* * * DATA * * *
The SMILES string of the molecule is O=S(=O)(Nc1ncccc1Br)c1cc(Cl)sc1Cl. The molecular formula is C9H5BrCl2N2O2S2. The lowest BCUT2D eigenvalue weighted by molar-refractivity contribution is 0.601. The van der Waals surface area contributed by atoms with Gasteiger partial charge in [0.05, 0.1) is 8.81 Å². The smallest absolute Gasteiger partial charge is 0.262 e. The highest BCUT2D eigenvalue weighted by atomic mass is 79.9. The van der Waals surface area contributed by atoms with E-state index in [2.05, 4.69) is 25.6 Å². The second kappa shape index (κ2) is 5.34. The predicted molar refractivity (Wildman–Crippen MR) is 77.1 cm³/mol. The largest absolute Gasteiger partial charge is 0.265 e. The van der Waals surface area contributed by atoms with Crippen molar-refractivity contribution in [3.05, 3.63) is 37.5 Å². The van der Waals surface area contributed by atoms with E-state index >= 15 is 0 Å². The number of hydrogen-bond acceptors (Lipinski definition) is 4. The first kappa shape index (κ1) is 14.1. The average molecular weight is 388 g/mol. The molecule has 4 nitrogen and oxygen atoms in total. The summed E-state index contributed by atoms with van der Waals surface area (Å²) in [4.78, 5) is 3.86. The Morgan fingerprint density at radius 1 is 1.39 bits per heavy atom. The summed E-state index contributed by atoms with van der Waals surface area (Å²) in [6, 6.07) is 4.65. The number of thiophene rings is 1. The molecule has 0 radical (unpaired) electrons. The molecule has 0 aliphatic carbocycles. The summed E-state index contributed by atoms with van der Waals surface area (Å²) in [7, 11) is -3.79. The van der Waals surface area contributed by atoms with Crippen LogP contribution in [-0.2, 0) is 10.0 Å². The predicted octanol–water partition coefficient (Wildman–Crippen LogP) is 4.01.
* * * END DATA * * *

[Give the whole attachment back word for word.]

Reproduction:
The SMILES string of the molecule is O=S(=O)(Nc1ncccc1Br)c1cc(Cl)sc1Cl. The molecular formula is C9H5BrCl2N2O2S2. The lowest BCUT2D eigenvalue weighted by molar-refractivity contribution is 0.601. The van der Waals surface area contributed by atoms with Gasteiger partial charge in [0.05, 0.1) is 8.81 Å². The smallest absolute Gasteiger partial charge is 0.262 e. The highest BCUT2D eigenvalue weighted by atomic mass is 79.9. The van der Waals surface area contributed by atoms with E-state index in [2.05, 4.69) is 25.6 Å². The second kappa shape index (κ2) is 5.34. The predicted molar refractivity (Wildman–Crippen MR) is 77.1 cm³/mol. The largest absolute Gasteiger partial charge is 0.265 e. The van der Waals surface area contributed by atoms with Crippen molar-refractivity contribution in [3.05, 3.63) is 37.5 Å². The van der Waals surface area contributed by atoms with E-state index >= 15 is 0 Å². The number of hydrogen-bond acceptors (Lipinski definition) is 4. The first kappa shape index (κ1) is 14.1. The average molecular weight is 388 g/mol. The molecule has 4 nitrogen and oxygen atoms in total. The summed E-state index contributed by atoms with van der Waals surface area (Å²) in [4.78, 5) is 3.86. The Morgan fingerprint density at radius 1 is 1.39 bits per heavy atom. The summed E-state index contributed by atoms with van der Waals surface area (Å²) in [6, 6.07) is 4.65. The number of thiophene rings is 1. The molecule has 0 radical (unpaired) electrons. The molecule has 0 aliphatic carbocycles. The summed E-state index contributed by atoms with van der Waals surface area (Å²) in [7, 11) is -3.79. The van der Waals surface area contributed by atoms with Crippen LogP contribution in [-0.2, 0) is 10.0 Å². The predicted octanol–water partition coefficient (Wildman–Crippen LogP) is 4.01.